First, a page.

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Should the city make college savings accounts for all LAUSD students?




A student on his way to school walks past a Los Angeles Unified School District (LAUSD) school, in Los Angeles, California on February 13, 2009.
A student on his way to school walks past a Los Angeles Unified School District (LAUSD) school, in Los Angeles, California on February 13, 2009.
ROBYN BECK/AFP/Getty Images

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The Los Angeles City Council is considering a novel idea: creating savings accounts for students in the Los Angeles Unified School District in hopes that they’ll be more likely to go to college.

On Tuesday, the Council voted to hire a consultant to analyze the idea and give recommendations. The motion was introduced by Councilmember David Ryu, who based it on a study that that showed that a low or moderate income child with $500 in college savings is three times more likely to enroll in college and four times more likely to graduate. In one potential plan, a kindergartener enrolled in a district school would get $50 in their savings, meaning an estimated cost of $2.7 million to 3.4 million a year.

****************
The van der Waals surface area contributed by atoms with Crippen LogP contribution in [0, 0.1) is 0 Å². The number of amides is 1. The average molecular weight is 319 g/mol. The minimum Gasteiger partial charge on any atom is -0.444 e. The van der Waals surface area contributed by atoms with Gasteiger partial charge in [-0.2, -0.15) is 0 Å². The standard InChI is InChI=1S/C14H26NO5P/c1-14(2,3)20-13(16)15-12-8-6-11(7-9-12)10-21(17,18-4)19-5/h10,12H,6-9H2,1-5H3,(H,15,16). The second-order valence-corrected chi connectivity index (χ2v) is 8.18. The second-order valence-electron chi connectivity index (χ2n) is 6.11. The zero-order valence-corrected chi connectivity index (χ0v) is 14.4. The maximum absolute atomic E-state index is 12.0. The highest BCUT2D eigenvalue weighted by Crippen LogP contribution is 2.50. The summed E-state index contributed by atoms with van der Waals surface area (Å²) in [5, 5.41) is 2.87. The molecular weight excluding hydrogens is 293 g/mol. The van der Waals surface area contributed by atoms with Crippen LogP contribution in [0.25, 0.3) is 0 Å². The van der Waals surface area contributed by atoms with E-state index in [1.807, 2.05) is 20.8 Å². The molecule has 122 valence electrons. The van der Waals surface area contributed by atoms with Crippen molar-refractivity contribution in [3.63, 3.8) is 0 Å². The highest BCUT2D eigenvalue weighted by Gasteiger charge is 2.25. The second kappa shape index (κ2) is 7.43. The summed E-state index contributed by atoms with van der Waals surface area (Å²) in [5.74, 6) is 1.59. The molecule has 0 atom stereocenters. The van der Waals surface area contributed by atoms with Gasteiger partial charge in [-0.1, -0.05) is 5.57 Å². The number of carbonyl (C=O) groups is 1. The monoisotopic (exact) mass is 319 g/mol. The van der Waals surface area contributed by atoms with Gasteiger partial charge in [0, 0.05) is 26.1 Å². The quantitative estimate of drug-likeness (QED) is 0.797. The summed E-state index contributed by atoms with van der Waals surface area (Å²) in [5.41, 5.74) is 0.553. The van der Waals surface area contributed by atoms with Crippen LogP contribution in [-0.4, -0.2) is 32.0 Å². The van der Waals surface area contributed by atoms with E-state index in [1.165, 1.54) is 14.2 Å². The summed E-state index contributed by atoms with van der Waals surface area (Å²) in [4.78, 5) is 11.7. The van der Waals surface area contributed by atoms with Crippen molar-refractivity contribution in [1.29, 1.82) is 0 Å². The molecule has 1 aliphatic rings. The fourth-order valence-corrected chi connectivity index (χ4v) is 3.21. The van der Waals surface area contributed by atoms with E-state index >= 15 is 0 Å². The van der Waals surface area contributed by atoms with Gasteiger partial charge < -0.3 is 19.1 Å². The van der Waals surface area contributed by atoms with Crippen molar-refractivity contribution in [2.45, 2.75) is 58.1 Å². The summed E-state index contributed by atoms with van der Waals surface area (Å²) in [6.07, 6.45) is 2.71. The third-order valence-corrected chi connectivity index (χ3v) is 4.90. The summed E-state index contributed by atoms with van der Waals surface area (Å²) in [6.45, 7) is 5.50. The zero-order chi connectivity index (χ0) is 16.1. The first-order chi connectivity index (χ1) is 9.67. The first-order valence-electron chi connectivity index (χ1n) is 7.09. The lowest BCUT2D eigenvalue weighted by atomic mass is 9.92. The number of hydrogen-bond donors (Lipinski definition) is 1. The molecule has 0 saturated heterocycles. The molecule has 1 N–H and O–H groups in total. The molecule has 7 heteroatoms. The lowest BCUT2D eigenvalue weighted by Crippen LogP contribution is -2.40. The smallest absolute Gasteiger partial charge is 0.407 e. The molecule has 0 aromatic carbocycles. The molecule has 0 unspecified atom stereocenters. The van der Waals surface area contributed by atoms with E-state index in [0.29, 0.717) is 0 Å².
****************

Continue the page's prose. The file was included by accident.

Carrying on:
Critics of the program have said it would be an inefficient use of public funds and that there are more efficient ways to get kids into college – for example, hiring tutors so they have better grades and test scores.

Also, since LAUSD covers cities other than Los Angeles, the logistics of which students get savings accounts might be difficult to navigate.

Should LAUSD provide college savings accounts to its students? Is this the best way for the city to ensure that kids go to college? Did having or not having savings impact your decision or ability to go to college?

Guests:

Carl Rist, senior director of children’s savings at Prosperity Now, a Washington D.C.-based consulting and advocacy firm that’s helping develop the savings account program

Lisa Snell, director of Education at The Reason Foundation